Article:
Why is displaying a stack trace with values difficult

Inspecting the stack immediately after an error occurred would be fantastic for debugging… Right now, GitHub - JuliaDebug/Debugger.jl: Julia debugger can do it, but it’s slow. And of course @Keno of all people gave it a shot with GitHub - JuliaDebug/Gallium.jl: The Julia debugger and threw in the towel, so I have to assume that it is very difficult, but I still don’t understand why, and I’d like to.

Julia already provides backtrace and stacktrace, which parse the stack and retrieve the stack frames. StackFrame.pointer points to that frame’s data, and StackFrame.linfo is that frame’s MethodInstance.

How far is that from being able to recover the passed arguments? I understand that with Julia’s aggressive inlining a lot is lost/optimized away, but nevertheless many frames (eg. at least dynamic dispatch calls) should be recoverable, if only from the calling convention.

If LLVM is poor at emitting debug information/variable location for some function f, couldn’t you create the stack frame for f with some flag value 1.23456 and see where that bit pattern ends up? Does that even make sense?


It seems to me that the difficulty is that extracting variable information is a deep dive into assembly emitted by LLVM where Julia does not have direct control, and navigating among arbitrary assembly code is dire without debug information. So basically Julia knows nothing until the function returns a usable Julia value.

Really practical way of doing things, but implementing this strategy without modifying the context is equally challenging: how do you perform experiments with print?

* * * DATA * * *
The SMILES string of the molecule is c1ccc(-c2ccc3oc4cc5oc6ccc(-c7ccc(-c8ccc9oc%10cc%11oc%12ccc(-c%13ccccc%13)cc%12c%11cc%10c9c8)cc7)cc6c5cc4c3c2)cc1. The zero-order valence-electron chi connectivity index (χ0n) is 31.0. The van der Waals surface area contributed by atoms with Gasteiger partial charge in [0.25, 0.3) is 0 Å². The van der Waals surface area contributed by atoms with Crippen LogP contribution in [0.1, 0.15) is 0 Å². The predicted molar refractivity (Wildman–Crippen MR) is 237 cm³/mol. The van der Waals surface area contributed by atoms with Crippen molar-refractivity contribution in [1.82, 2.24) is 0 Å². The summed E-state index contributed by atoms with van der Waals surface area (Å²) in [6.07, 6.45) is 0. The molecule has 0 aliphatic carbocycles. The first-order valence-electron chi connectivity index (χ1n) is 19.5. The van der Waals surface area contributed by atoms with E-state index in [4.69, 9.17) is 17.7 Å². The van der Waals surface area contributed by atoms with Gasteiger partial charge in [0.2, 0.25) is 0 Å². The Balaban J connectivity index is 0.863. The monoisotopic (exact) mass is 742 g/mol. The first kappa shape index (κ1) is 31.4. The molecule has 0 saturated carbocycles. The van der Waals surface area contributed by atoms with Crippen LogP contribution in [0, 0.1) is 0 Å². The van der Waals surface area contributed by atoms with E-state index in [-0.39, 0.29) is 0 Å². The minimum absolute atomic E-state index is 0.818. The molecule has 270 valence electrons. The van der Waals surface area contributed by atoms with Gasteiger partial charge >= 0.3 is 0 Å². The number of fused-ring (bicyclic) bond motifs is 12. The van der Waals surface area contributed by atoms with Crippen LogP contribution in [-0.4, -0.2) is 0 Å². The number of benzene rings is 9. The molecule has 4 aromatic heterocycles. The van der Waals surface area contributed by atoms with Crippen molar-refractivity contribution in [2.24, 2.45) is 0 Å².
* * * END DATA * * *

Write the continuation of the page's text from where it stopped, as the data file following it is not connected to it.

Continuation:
The problem as I understand it is when displaying a stack trace, finding actual values of arguments somewhere on the stack is hard. They may or may not actually be on the stack in a decipherable form. Let’s look at the function I defined in a PR yesterday:

function invmod(n::T) where {T<:BitInteger}
    isodd(n) || throw(DomainError(n, "Argument must be odd."))
    x = (3*n ⊻ 2) % T
    y = (1 - n*x) % T
    for _ = 1:trailing_zeros(2*sizeof(T))
        x *= y + true
        y *= y
    return x

Suppose this is called in a context where we don’t care about n after the call to invmod(n) and the stack trace is thrown from somewhere after x and y have been initialized. At that point, there’s no reason to have n in memory anywhere—we no longer need it. So how can you recover the value of n to display it? The DWARF standard for debugging info is supposed to help address this, but it ends up being complex and brittle and it turns out that the JIT compiler that we use doesn’t really even try to emit DWARF code correctly.

Another thing to consider: what if you’ve modified an array argument by the time a stack trace needs to be shown? You can’t very well copy every array argument on the way in; so you’d end up displaying the modified contents of the array, which might end up being more confusing than helpful. Maybe that’s ok but it’s certainly a sharp edge that people would have to learn if we displayed values in stack traces.

The above example does suggest an idea to me though. If we forget about being in a debugger where you can set a breakpoint at an arbitrary line of code, then we could maybe improve this. Outside of a debugger we can only get a stack trace at an error point, so if we saved all arguments until error branches in functions, then we could display values in stack traces.


That’s also true of all debuggers out there, whether Python’s or Debugger.jl. Maybe a stacktrace with values would be misleading; I was referring more to the ability to inspect the stack like Debugger.jl does.

I think it’s OK to not have all of the arguments visible? Common Lisp’s debugger often showed <value unknown> (depending on optimization/debugger-info levels). IIRC it sometimes even had garbage values, though that’s clearly not great.

Thank you for the explanation!